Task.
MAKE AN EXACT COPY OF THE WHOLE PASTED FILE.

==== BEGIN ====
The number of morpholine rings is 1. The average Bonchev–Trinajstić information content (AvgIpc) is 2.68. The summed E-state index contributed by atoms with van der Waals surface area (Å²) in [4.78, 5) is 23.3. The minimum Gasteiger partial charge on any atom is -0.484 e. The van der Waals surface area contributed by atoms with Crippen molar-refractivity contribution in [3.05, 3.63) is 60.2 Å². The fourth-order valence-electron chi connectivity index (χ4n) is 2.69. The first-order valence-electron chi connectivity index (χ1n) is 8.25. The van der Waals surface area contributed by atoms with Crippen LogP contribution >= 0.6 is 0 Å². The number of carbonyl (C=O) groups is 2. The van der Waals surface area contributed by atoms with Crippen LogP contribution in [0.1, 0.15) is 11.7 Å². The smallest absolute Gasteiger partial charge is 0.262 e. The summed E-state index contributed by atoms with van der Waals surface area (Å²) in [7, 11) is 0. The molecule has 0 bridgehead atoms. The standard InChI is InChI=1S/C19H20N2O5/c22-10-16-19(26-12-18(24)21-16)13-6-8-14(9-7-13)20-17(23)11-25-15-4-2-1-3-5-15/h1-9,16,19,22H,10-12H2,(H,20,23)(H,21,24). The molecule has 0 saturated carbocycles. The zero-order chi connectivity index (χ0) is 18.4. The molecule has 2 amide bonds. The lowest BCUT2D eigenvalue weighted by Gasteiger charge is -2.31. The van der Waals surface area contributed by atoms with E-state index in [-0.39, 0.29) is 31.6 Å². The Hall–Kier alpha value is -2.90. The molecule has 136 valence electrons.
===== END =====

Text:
The number of morpholine rings is 1. The average Bonchev–Trinajstić information content (AvgIpc) is 2.68. The summed E-state index contributed by atoms with van der Waals surface area (Å²) in [4.78, 5) is 23.3. The minimum Gasteiger partial charge on any atom is -0.484 e. The van der Waals surface area contributed by atoms with Crippen molar-refractivity contribution in [3.05, 3.63) is 60.2 Å². The fourth-order valence-electron chi connectivity index (χ4n) is 2.69. The first-order valence-electron chi connectivity index (χ1n) is 8.25. The van der Waals surface area contributed by atoms with Crippen LogP contribution >= 0.6 is 0 Å². The number of carbonyl (C=O) groups is 2. The van der Waals surface area contributed by atoms with Crippen LogP contribution in [0.1, 0.15) is 11.7 Å². The smallest absolute Gasteiger partial charge is 0.262 e. The summed E-state index contributed by atoms with van der Waals surface area (Å²) in [7, 11) is 0. The molecule has 0 bridgehead atoms. The standard InChI is InChI=1S/C19H20N2O5/c22-10-16-19(26-12-18(24)21-16)13-6-8-14(9-7-13)20-17(23)11-25-15-4-2-1-3-5-15/h1-9,16,19,22H,10-12H2,(H,20,23)(H,21,24). The molecule has 0 saturated carbocycles. The zero-order chi connectivity index (χ0) is 18.4. The molecule has 2 amide bonds. The lowest BCUT2D eigenvalue weighted by Gasteiger charge is -2.31. The van der Waals surface area contributed by atoms with E-state index in [-0.39, 0.29) is 31.6 Å². The Hall–Kier alpha value is -2.90. The molecule has 136 valence electrons.